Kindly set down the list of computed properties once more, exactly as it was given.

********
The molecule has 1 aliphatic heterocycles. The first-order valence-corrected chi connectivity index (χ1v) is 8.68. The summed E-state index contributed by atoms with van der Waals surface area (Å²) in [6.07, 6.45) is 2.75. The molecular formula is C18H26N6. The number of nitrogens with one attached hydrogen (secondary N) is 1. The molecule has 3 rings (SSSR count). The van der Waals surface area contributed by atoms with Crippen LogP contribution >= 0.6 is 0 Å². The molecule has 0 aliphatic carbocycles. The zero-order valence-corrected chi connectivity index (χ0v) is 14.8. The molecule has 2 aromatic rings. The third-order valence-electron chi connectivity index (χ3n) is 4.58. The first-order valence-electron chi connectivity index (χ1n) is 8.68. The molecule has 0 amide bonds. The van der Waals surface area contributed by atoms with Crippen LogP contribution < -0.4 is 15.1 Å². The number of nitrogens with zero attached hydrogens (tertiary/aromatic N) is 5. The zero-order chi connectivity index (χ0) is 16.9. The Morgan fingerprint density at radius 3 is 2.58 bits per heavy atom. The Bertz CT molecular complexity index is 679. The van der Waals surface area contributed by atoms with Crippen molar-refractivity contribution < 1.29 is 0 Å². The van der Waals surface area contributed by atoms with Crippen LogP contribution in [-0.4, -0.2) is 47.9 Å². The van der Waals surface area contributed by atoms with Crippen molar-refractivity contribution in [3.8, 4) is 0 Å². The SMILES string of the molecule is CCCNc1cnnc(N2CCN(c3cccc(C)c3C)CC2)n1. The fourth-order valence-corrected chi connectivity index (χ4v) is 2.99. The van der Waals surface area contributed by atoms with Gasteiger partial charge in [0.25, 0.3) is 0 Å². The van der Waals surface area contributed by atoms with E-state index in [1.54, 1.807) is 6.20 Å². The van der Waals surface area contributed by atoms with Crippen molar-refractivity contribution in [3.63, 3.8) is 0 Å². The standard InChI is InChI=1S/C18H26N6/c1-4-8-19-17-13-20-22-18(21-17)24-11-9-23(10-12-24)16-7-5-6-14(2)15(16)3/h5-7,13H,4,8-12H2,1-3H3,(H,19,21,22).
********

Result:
The molecule has 1 aliphatic heterocycles. The first-order valence-corrected chi connectivity index (χ1v) is 8.68. The summed E-state index contributed by atoms with van der Waals surface area (Å²) in [6.07, 6.45) is 2.75. The molecular formula is C18H26N6. The number of nitrogens with one attached hydrogen (secondary N) is 1. The molecule has 3 rings (SSSR count). The van der Waals surface area contributed by atoms with Crippen LogP contribution >= 0.6 is 0 Å². The molecule has 0 aliphatic carbocycles. The zero-order valence-corrected chi connectivity index (χ0v) is 14.8. The molecule has 2 aromatic rings. The third-order valence-electron chi connectivity index (χ3n) is 4.58. The first-order valence-electron chi connectivity index (χ1n) is 8.68. The molecule has 0 amide bonds. The van der Waals surface area contributed by atoms with Crippen LogP contribution < -0.4 is 15.1 Å². The number of nitrogens with zero attached hydrogens (tertiary/aromatic N) is 5. The zero-order chi connectivity index (χ0) is 16.9. The Morgan fingerprint density at radius 3 is 2.58 bits per heavy atom. The Bertz CT molecular complexity index is 679. The van der Waals surface area contributed by atoms with Crippen molar-refractivity contribution < 1.29 is 0 Å². The van der Waals surface area contributed by atoms with Crippen LogP contribution in [-0.4, -0.2) is 47.9 Å². The van der Waals surface area contributed by atoms with Crippen molar-refractivity contribution in [3.8, 4) is 0 Å². The SMILES string of the molecule is CCCNc1cnnc(N2CCN(c3cccc(C)c3C)CC2)n1. The fourth-order valence-corrected chi connectivity index (χ4v) is 2.99. The van der Waals surface area contributed by atoms with Gasteiger partial charge in [0.25, 0.3) is 0 Å². The van der Waals surface area contributed by atoms with E-state index in [1.54, 1.807) is 6.20 Å². The van der Waals surface area contributed by atoms with Crippen molar-refractivity contribution in [3.63, 3.8) is 0 Å². The standard InChI is InChI=1S/C18H26N6/c1-4-8-19-17-13-20-22-18(21-17)24-11-9-23(10-12-24)16-7-5-6-14(2)15(16)3/h5-7,13H,4,8-12H2,1-3H3,(H,19,21,22).